This isn’t something you’ll need reminding of personally, but it might be something that’s worth reiterating to other staff members, especially if they’re new or inexperienced. The same goes for any visitors to your premises. It’s often a good idea to remind everyone of the relevant emergency procedures, and highlight how they’re designed to deal with exactly the kinds of scenarios that you all find yourself dealing with now. Once you’re sure that nobody is going to act rashly or otherwise react in a way that could aggravate the situation, you can then ask…
When did the leak begin?
Establishing the timeline is really important, as it will likely inform your answers to one or more of the subsequent questions. Working out roughly how long the gas has been leaking can give you an idea of what quantity of gas has been released already, and how many people have been exposed (more on each of those in just a moment). It can also be useful later in establishing exactly where the leak began, and possibly point you towards one of the underlying causes, so that measures can be taken to prevent it from happening again.
What is the gas, and how much of it has been released?
Different types of toxic gases can have slightly different (though equally harmful) effects on human health, and occasionally manifest with different symptoms – so identifying the type of gas that’s been released can really help in terms of responding quickly to any developing health issues amongst those affected. Another relevant fact is that different types of toxic gases behave differently – for example, gases that are lighter than air will rise to the ceiling, while those heavier than air will settle at the lowest point. For those two reasons alone, identifying the type of gas that’s been released should be one of the top priorities.
The quantity is important too – working out the quantity of what’s been released can end up being a crucial factor in deciding how to respond. If only a relatively small amount of gas has escaped, it may still be possible to contain it. If a large amount is already in the air however, it may not be safe to try and contain it, in which case evacuation may become the foremost priority.
Where is the gas likely to spread to next?
While you’re dealing with the threat in the immediate area, you’ll simultaneously need to be thinking ahead to predict as best you can where the gas might spread to next. This can prove critical in minimising the danger to areas or people who may not have been affected by the toxic gas just yet, but who might be at imminent risk.
This can be one of the most difficult questions to answer with certainty, especially as toxic gas leaks are unpredictable by nature. It’s always therefore best to err on the side of safety, as it can make a world of difference to protecting the health and safety of anyone in the area, and it may even serve to ultimately help any later containment or clear-up efforts.
Who’s already been exposed, and who is at risk?
The answers to this set of questions will be to some extent determined by your answers to the previous ones. If you know the location and scale of the leak, you’ll likely already be able to make some fairly accurate conclusions about who has been affected. It’s helpful to ensure that your team – and anyone you think may be at risk – knows the most common symptoms of toxic gas exposure, especially if there are any signs specific to the type of gas you’re dealing with.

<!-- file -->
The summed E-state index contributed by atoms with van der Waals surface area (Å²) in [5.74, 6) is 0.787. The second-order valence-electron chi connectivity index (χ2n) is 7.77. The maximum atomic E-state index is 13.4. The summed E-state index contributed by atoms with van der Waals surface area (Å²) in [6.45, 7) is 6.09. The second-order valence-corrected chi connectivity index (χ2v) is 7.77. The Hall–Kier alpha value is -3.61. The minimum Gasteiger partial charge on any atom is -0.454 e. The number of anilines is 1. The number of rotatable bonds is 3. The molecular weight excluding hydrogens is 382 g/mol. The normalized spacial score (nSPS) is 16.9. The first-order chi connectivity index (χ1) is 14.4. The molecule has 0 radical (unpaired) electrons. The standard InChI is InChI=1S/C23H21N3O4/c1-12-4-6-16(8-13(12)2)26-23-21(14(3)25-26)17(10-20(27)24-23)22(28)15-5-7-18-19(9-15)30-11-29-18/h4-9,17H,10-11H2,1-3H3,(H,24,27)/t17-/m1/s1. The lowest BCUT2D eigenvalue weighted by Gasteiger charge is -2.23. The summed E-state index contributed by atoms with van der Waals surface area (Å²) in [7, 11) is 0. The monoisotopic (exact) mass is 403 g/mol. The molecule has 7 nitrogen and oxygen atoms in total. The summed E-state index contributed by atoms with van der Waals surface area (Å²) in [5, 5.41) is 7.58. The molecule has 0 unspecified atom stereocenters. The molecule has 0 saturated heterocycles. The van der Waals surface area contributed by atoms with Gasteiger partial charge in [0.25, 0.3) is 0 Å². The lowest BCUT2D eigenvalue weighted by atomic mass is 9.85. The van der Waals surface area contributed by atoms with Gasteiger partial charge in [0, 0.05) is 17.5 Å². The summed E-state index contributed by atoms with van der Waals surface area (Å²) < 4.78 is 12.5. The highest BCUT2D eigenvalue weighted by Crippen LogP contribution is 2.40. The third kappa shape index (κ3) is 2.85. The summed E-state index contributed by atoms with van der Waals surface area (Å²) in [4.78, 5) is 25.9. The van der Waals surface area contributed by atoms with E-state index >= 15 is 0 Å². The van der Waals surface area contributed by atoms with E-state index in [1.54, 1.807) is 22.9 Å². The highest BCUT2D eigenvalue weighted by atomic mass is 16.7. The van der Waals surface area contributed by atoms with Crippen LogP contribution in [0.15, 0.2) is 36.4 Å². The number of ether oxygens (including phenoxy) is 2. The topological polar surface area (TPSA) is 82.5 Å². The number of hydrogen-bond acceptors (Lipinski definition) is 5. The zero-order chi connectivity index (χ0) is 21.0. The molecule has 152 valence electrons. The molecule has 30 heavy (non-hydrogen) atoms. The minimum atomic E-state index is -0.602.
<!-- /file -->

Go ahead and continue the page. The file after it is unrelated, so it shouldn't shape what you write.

In general, you’ll want to keep an eye out for anyone experiencing signs of:
- Drowsiness or tiredness
- Headaches or nausea
- Chest or stomach pains
If you do spot anyone with these symptoms, make sure to get them medical attention as soon as you can, even if they don’t think it’s necessary. Toxic gas exposure can cause serious health consequences, and some of the most severe ones can be permanent and life-changing. Tell them it’s not worth the risk!
How can I protect my team, and the community at large?
This is a more general question that will once again be informed by some of your previous answers. But even though we’ve effectively partially covered it already, it’s still worth asking because it highlights the need to think proactively, and stay responsive and flexible in response to changing situations.
Your existing safety procedures should be robust and reliable enough to establish a basic standard of safety, but if there are any factors which aren’t accounted for in the current guidance, then as a general rule it’s best to always trust your instincts. If something looks or feels unsafe, then it probably is.
Oh, we should perhaps mention one last thing: there can of course be a temptation amongst some staff to look at establishing who (if anyone) was at fault, but if ever there’s a time for that, it’s not in the middle of an unfolding emergency. It’s best to leave those discussions for later – instead, the core focus during the emergency itself should be to protect health and safety, and to make sure that all relevant developments are noted and recorded appropriately.
And of course, one of the most effective ways to safeguard the wellbeing of anyone on your site – whether employees or visitors – is to ensure that you’ve got sufficient early warning measure in place. That’s exactly where we can help here at Gas Alarms Systems.
For over 25 years, we’ve been providing our clients with the best in portable gas detectors, as well as natural gas and carbon monoxide detection equipment . Feel free to browse our range of fixed gas detection systems and portable gas detection monitors online today. Or, if you have any questions or need any advice, call us on 01423 862240. We’ll be happy to see how we can help.